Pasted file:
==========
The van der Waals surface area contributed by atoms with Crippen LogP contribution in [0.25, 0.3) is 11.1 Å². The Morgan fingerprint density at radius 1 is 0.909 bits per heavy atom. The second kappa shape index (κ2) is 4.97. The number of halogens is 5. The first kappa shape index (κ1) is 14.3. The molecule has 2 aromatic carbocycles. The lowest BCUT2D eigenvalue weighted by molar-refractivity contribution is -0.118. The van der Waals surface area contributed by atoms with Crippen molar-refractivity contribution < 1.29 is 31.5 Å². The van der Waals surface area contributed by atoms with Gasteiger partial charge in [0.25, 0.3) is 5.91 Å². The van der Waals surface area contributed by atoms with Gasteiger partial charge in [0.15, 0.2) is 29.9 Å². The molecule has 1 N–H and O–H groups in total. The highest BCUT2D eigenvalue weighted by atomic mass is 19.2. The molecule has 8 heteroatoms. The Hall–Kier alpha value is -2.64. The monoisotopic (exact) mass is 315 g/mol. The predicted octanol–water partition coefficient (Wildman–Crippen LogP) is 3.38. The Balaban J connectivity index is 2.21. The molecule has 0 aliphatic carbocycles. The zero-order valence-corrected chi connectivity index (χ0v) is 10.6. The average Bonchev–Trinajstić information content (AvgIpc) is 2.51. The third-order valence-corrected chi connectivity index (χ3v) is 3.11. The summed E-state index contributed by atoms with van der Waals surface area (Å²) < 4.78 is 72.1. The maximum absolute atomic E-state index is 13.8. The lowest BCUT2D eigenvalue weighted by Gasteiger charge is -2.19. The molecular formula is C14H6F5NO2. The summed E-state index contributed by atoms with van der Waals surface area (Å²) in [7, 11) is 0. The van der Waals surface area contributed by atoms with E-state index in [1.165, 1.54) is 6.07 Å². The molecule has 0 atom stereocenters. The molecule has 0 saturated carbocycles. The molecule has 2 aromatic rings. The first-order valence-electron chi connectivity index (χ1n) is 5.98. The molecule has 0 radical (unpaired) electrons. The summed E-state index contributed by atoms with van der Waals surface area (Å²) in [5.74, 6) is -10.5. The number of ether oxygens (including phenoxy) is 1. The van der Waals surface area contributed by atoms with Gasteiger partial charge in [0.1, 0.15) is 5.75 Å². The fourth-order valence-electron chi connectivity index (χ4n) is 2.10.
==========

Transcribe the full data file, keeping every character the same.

The van der Waals surface area contributed by atoms with Crippen LogP contribution in [0.25, 0.3) is 11.1 Å². The Morgan fingerprint density at radius 1 is 0.909 bits per heavy atom. The second kappa shape index (κ2) is 4.97. The number of halogens is 5. The first kappa shape index (κ1) is 14.3. The molecule has 2 aromatic carbocycles. The lowest BCUT2D eigenvalue weighted by molar-refractivity contribution is -0.118. The van der Waals surface area contributed by atoms with Crippen molar-refractivity contribution < 1.29 is 31.5 Å². The van der Waals surface area contributed by atoms with Gasteiger partial charge in [0.25, 0.3) is 5.91 Å². The van der Waals surface area contributed by atoms with Gasteiger partial charge in [0.15, 0.2) is 29.9 Å². The molecule has 1 N–H and O–H groups in total. The highest BCUT2D eigenvalue weighted by atomic mass is 19.2. The molecule has 8 heteroatoms. The Hall–Kier alpha value is -2.64. The monoisotopic (exact) mass is 315 g/mol. The predicted octanol–water partition coefficient (Wildman–Crippen LogP) is 3.38. The Balaban J connectivity index is 2.21. The molecule has 0 aliphatic carbocycles. The zero-order valence-corrected chi connectivity index (χ0v) is 10.6. The average Bonchev–Trinajstić information content (AvgIpc) is 2.51. The third-order valence-corrected chi connectivity index (χ3v) is 3.11. The summed E-state index contributed by atoms with van der Waals surface area (Å²) < 4.78 is 72.1. The maximum absolute atomic E-state index is 13.8. The lowest BCUT2D eigenvalue weighted by Gasteiger charge is -2.19. The molecular formula is C14H6F5NO2. The summed E-state index contributed by atoms with van der Waals surface area (Å²) in [7, 11) is 0. The van der Waals surface area contributed by atoms with E-state index in [1.165, 1.54) is 6.07 Å². The molecule has 0 atom stereocenters. The molecule has 0 saturated carbocycles. The molecule has 2 aromatic rings. The first-order valence-electron chi connectivity index (χ1n) is 5.98. The molecule has 0 radical (unpaired) electrons. The summed E-state index contributed by atoms with van der Waals surface area (Å²) in [5.74, 6) is -10.5. The number of ether oxygens (including phenoxy) is 1. The van der Waals surface area contributed by atoms with Gasteiger partial charge in [0.1, 0.15) is 5.75 Å². The fourth-order valence-electron chi connectivity index (χ4n) is 2.10.